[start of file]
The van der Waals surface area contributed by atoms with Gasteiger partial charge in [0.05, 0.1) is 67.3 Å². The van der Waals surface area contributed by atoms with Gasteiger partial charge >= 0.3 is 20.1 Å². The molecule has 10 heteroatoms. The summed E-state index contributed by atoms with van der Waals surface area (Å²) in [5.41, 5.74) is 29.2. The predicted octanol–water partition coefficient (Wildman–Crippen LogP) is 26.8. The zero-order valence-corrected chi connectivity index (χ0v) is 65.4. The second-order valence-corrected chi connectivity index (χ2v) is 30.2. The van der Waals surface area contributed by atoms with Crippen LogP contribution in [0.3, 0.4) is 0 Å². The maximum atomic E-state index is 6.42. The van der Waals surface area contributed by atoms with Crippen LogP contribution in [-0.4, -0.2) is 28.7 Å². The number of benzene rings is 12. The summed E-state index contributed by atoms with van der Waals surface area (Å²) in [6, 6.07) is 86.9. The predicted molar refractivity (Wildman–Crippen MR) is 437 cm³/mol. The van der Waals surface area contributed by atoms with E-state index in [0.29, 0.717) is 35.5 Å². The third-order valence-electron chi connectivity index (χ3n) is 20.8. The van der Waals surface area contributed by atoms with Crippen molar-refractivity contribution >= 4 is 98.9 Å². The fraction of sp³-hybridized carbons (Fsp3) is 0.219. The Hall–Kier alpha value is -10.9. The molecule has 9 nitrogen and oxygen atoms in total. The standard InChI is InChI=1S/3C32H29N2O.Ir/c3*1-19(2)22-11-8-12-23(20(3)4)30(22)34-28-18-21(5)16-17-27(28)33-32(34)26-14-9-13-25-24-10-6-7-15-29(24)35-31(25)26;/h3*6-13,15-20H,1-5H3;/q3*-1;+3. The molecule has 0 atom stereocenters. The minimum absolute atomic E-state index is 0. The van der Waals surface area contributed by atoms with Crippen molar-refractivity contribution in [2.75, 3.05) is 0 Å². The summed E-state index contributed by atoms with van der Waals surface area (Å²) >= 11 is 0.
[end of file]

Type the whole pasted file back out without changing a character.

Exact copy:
The van der Waals surface area contributed by atoms with Gasteiger partial charge in [0.05, 0.1) is 67.3 Å². The van der Waals surface area contributed by atoms with Gasteiger partial charge >= 0.3 is 20.1 Å². The molecule has 10 heteroatoms. The summed E-state index contributed by atoms with van der Waals surface area (Å²) in [5.41, 5.74) is 29.2. The predicted octanol–water partition coefficient (Wildman–Crippen LogP) is 26.8. The zero-order valence-corrected chi connectivity index (χ0v) is 65.4. The second-order valence-corrected chi connectivity index (χ2v) is 30.2. The van der Waals surface area contributed by atoms with Crippen LogP contribution in [0.3, 0.4) is 0 Å². The maximum atomic E-state index is 6.42. The van der Waals surface area contributed by atoms with Crippen LogP contribution in [-0.4, -0.2) is 28.7 Å². The number of benzene rings is 12. The summed E-state index contributed by atoms with van der Waals surface area (Å²) in [6, 6.07) is 86.9. The predicted molar refractivity (Wildman–Crippen MR) is 437 cm³/mol. The van der Waals surface area contributed by atoms with E-state index in [0.29, 0.717) is 35.5 Å². The third-order valence-electron chi connectivity index (χ3n) is 20.8. The van der Waals surface area contributed by atoms with Crippen molar-refractivity contribution >= 4 is 98.9 Å². The fraction of sp³-hybridized carbons (Fsp3) is 0.219. The Hall–Kier alpha value is -10.9. The molecule has 9 nitrogen and oxygen atoms in total. The standard InChI is InChI=1S/3C32H29N2O.Ir/c3*1-19(2)22-11-8-12-23(20(3)4)30(22)34-28-18-21(5)16-17-27(28)33-32(34)26-14-9-13-25-24-10-6-7-15-29(24)35-31(25)26;/h3*6-13,15-20H,1-5H3;/q3*-1;+3. The molecule has 0 atom stereocenters. The minimum absolute atomic E-state index is 0. The van der Waals surface area contributed by atoms with Crippen molar-refractivity contribution in [2.75, 3.05) is 0 Å². The summed E-state index contributed by atoms with van der Waals surface area (Å²) >= 11 is 0.